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(51 min, ‘The Living’)
TRACK LIST: 1. Intro 0:35 2. Earthmusher 5:16 3. Designer Blindfold 5:26 4. Maximum Gentleman 3:00 5. We Are the Bubble – They Are the Prick 6:04 6. Mister Feminister 4:21 7. Media 4:28 8. Requiem for Bessie 7:52 9. Dream Runner 3:14 10. Music Is Magic 3:53 11. Sneaky Patina 6:56 12. Outro 0:43 LINEUP: Mike Bell – lead vocals; guitars; pianos; percussion Elyse Jacobson – violin; backing vocals John Kastelic – cello; backing vocals Doug Gorkoff – cello Samuel Cartwright – drums David Spidel – bass; backing vocals
Prolusion. “The Jungle Is Dark but Full of Diamonds” is the first full-length album by the Canadian ensemble THE LIVING, following the "Bedd Tracks" EP from 2009. The musicians describe their goal as “To bridge the gap between Western art music and popular styles, mixing traditional rock instrumentation with classical instruments”.
Analysis. This 12-track outing begins and finishes with two brief cuts, titled Intro and Outro respectively. The first of them only features a female vocalization and effects, while the latter finds three string instruments jamming eclectically – if not counting a male laugh that ‘crowns’ it as a coda. One more composition, Requiem for Bessie, is a sort of chamber ballad. Deeply dramatic in mood, it’s performed without the use of electric instruments, and even drums appear infrequently here, played like orchestral ones. The rest of the material appears as being stylistically almost uniform, most of the other tracks fast-paced romps, often played with fury and agitation. On the songs Music Is Magic, Earthmusher, Designer Blindfold, Maximum Gentleman, Dream Runner and Mister Feminister the music is symphonic Rock with elements of Metal and hints of classical in places. To put it in a more precise way, throughout those compositions the listener will be presented with sections of, say, semi-conventional rock music, those of highly orchestrated and, at once, rather heavy one and interludes of classical-like themes with only chamber instruments in the arrangement, though there are also some vibrant choral moments on two of these, quasi-operatic in delivery. When it’s especially engaging is when two or more of those elements overlap. One might also say that the group takes a classical composition and puts it in a comparatively straight rock band context, but it would be a rather doubtful definition, since the canons of classical music are used rarely. There are few abrupt changes of the arrangements, but the musicians solo almost ceaselessly, within the vocal sections in particular, creating an amazingly rich and lush, almost polymorphous sound. Besides, they do really race through most of the said pieces, which are built on rather complicated harmonic structures, original vocals with social and political lyrics and consistently excellent playing. Instrumentally the band is comprised of two electric guitars, two cellos, violin, bass and drums, which are filled out as needed with either electric or acoustic piano. Three of the six members from time to time provide harmony vocals, but the lead ones are prevalent, delivered by multi-instrumentalist Mike Bell, the main mastermind behind the ensemble. You’ll hear a brief quotation of Electric Light Orchestra, some moments that evoke Apocalyptica and perhaps even a momentary nod in the direction of Queen, but much of the music is definitely original. At this point one should be assembling an image of a versatile ensemble that feels comfortably across a fairly diverse range of material; also one that can morph as a piece evolves and end up in someplace different than where it begins, such as, for instance, the album’s heaviest composition, Designer Blindfold, whose finale is a violin solo effectually interacting with a heavy guitar riff. While lyrically serious too, the remaining three tracks, We Are the Bubble – They Are the Prick, Media and Sneaky Patina, are somewhat less impressive, however. On each of them the band from time to time digresses from its basic style – towards some old-fashioned pop music, and the vocals are often too extravagant here, resembling those in Etron Fou Leloublan.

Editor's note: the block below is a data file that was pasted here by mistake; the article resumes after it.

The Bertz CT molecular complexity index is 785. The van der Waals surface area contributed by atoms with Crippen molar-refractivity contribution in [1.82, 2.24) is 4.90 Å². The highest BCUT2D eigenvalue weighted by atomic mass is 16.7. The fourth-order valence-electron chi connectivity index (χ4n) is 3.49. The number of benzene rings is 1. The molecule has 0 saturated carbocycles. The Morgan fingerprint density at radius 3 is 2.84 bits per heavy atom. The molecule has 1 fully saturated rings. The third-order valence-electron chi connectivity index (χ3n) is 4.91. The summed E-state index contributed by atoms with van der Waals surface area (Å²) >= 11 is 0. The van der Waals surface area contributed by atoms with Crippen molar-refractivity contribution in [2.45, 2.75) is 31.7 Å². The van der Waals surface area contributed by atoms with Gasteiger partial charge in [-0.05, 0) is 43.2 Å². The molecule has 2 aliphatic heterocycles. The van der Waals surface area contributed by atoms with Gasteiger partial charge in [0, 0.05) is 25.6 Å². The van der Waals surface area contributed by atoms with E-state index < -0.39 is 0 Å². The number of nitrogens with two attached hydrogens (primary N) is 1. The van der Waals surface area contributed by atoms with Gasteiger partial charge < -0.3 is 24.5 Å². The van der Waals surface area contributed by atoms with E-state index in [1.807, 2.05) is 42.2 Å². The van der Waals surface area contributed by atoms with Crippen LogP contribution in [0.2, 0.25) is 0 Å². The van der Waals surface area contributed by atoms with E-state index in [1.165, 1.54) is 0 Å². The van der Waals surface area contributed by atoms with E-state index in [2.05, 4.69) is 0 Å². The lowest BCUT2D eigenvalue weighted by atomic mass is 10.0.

Conclusion. This is certainly a good album overall. Based mostly on the strength of the writing alone, the band for the most part shows an amazing level of subtlety and brilliance, enhanced further by their skill and confidence as players and arrangers. I think The Living should most of all be interested for fans of the first two aforementioned groups.
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